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India's Growth in the 2000s: Four Facts

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  • Utsav Kumar

    ()

  • Arvind Subramanian

    ()
    (Peterson Institute for International Economics)

Abstract

This paper marks the first attempt at examining the growth performance across Indian states for the 2000s, a period also marked by the global financial crisis. Four key findings are reported. First, consistent with the fact that the 2000s was the best ever decade for Indian macroeconomic performance, growth increased across almost all major states in 2001–09 compared to 1993–2001. Second, nevertheless, there is a continued phenomenon of divergence or rising inequality across states: On average the richer states in 2001 grew faster in 2001–09. Third, during the crisis years of 2008 and 2009, states with the highest growth in 2001–07 suffered the largest deceleration. Since states with the highest growth were also the most open, it seems that openness creates dynamism and vulnerability. Finally, although the demographic dividend—a young population boosting economic dynamism—was evident before 2000, there is little evidence that there was any dividend in the 2000s. Demography alone cannot be counted on for future economic growth.

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Bibliographic Info

Paper provided by Peterson Institute for International Economics in its series Working Paper Series with number WP11-17.

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Date of creation: Nov 2011
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Handle: RePEc:iie:wpaper:wp11-17

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Related research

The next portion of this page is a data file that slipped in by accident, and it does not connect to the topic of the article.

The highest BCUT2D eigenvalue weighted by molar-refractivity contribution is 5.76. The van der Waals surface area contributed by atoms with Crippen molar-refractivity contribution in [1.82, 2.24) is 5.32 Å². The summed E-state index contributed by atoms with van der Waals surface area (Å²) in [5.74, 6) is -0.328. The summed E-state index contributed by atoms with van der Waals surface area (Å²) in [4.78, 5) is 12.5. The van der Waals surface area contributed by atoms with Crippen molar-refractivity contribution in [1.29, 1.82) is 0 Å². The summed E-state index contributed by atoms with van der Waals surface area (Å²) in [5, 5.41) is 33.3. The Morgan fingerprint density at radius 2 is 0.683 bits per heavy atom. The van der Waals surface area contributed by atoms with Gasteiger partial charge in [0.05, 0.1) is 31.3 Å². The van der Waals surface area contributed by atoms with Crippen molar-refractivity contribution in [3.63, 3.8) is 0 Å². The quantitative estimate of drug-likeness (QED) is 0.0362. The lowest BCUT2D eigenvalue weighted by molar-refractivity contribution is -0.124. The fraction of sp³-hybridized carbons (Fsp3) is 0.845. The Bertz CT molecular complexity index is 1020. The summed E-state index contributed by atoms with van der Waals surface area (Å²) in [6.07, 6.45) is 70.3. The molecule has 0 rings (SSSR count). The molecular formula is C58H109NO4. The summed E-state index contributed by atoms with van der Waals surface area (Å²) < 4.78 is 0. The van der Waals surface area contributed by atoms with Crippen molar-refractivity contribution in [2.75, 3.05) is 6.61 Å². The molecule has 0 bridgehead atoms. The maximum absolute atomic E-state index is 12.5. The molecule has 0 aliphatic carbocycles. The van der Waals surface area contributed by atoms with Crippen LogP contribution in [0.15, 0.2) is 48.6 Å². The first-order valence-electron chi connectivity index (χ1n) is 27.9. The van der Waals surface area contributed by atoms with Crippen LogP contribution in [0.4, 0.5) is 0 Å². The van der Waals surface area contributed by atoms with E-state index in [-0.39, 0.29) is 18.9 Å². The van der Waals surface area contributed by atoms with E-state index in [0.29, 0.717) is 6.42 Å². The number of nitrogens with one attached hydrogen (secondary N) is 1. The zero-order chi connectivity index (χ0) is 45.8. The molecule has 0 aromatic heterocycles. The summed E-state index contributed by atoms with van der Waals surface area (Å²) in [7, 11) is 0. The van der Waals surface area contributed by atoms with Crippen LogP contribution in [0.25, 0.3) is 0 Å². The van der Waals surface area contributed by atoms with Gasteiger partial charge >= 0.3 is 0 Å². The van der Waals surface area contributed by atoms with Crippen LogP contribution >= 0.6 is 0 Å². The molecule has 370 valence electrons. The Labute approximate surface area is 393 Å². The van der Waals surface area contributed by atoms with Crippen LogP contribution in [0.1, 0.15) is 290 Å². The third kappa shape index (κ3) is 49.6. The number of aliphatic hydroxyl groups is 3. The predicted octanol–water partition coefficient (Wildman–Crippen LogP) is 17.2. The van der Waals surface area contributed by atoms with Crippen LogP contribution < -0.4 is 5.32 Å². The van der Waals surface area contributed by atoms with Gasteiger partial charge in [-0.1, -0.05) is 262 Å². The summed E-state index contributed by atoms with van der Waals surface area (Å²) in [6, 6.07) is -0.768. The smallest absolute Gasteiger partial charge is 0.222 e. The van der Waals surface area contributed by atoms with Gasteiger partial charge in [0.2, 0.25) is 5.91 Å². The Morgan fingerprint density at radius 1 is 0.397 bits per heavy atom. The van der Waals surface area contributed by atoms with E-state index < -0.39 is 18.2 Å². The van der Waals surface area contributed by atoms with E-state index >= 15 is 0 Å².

Keywords: India; economic growth; aggregate productivity; cross-country output convergence; Asia; Middle East;

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  1. David E. Bloom & David Canning, 2004. "Global demographic change : dimensions and economic significance," Proceedings - Economic Policy Symposium - Jackson Hole, Federal Reserve Bank of Kansas City, issue Aug, pages 9-56.
  2. Philippe Aghion & Robin Burgess & Stephen Redding & Fabrizio Zilibotti, 2006. "The Unequal Effects of Liberalization: Evidence from Dismantling the License Raj in India," CEP Discussion Papers dp0728, Centre for Economic Performance, LSE.
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  9. Utsav, Kumar, 2010. "India’s Demographic Transition: Boon or Bane? A State-Level Perspective," MPRA Paper 24922, University Library of Munich, Germany.
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  12. Amin, Mohammad & Mattoo, Aaditya, 2008. "Human capital and the changing structure of the Indian economy," Policy Research Working Paper Series 4576, The World Bank.
  13. Joel Mokyr, 2004. "Commentary : global demographic change : dimensions and economic significance," Proceedings - Economic Policy Symposium - Jackson Hole, Federal Reserve Bank of Kansas City, issue Aug, pages 57-71.
  14. Arvind Subramanian & Raghuram Rajan & Ioannis Tokatlidis & Kalpana Kochhar & Utsav Kumar, 2006. "India's Pattern of Development," IMF Working Papers 06/22, International Monetary Fund.
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  16. Ashoka Mody & Shekhar Aiyar, 2011. "The Demographic Dividend," IMF Working Papers 11/38, International Monetary Fund.
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